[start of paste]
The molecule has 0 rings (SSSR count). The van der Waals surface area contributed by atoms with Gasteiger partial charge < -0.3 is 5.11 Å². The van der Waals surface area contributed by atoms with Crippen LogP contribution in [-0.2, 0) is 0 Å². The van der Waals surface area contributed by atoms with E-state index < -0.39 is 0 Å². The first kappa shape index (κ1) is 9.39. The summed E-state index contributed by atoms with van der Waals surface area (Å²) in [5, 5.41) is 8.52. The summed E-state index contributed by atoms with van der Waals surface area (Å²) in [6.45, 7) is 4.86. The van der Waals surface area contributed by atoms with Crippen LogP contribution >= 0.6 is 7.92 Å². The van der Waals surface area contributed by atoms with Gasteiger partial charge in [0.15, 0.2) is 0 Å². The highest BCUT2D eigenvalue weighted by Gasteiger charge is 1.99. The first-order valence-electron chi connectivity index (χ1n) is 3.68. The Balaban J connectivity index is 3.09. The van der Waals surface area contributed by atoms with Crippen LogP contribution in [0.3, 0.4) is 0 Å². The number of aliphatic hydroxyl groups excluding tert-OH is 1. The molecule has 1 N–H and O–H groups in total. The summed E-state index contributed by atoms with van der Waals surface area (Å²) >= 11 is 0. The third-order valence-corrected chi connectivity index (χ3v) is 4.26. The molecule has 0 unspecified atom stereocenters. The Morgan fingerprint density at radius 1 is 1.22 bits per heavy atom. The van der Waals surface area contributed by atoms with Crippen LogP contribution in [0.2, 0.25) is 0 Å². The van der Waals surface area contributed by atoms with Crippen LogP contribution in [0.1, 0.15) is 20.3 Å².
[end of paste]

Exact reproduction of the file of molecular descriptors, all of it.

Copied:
The molecule has 0 rings (SSSR count). The van der Waals surface area contributed by atoms with Gasteiger partial charge < -0.3 is 5.11 Å². The van der Waals surface area contributed by atoms with Crippen LogP contribution in [-0.2, 0) is 0 Å². The van der Waals surface area contributed by atoms with E-state index < -0.39 is 0 Å². The first kappa shape index (κ1) is 9.39. The summed E-state index contributed by atoms with van der Waals surface area (Å²) in [5, 5.41) is 8.52. The summed E-state index contributed by atoms with van der Waals surface area (Å²) in [6.45, 7) is 4.86. The van der Waals surface area contributed by atoms with Crippen LogP contribution >= 0.6 is 7.92 Å². The van der Waals surface area contributed by atoms with Gasteiger partial charge in [0.15, 0.2) is 0 Å². The highest BCUT2D eigenvalue weighted by Gasteiger charge is 1.99. The first-order valence-electron chi connectivity index (χ1n) is 3.68. The Balaban J connectivity index is 3.09. The van der Waals surface area contributed by atoms with Crippen LogP contribution in [0.3, 0.4) is 0 Å². The number of aliphatic hydroxyl groups excluding tert-OH is 1. The molecule has 1 N–H and O–H groups in total. The summed E-state index contributed by atoms with van der Waals surface area (Å²) >= 11 is 0. The third-order valence-corrected chi connectivity index (χ3v) is 4.26. The molecule has 0 unspecified atom stereocenters. The Morgan fingerprint density at radius 1 is 1.22 bits per heavy atom. The van der Waals surface area contributed by atoms with Crippen LogP contribution in [0.2, 0.25) is 0 Å². The van der Waals surface area contributed by atoms with Crippen LogP contribution in [0.1, 0.15) is 20.3 Å².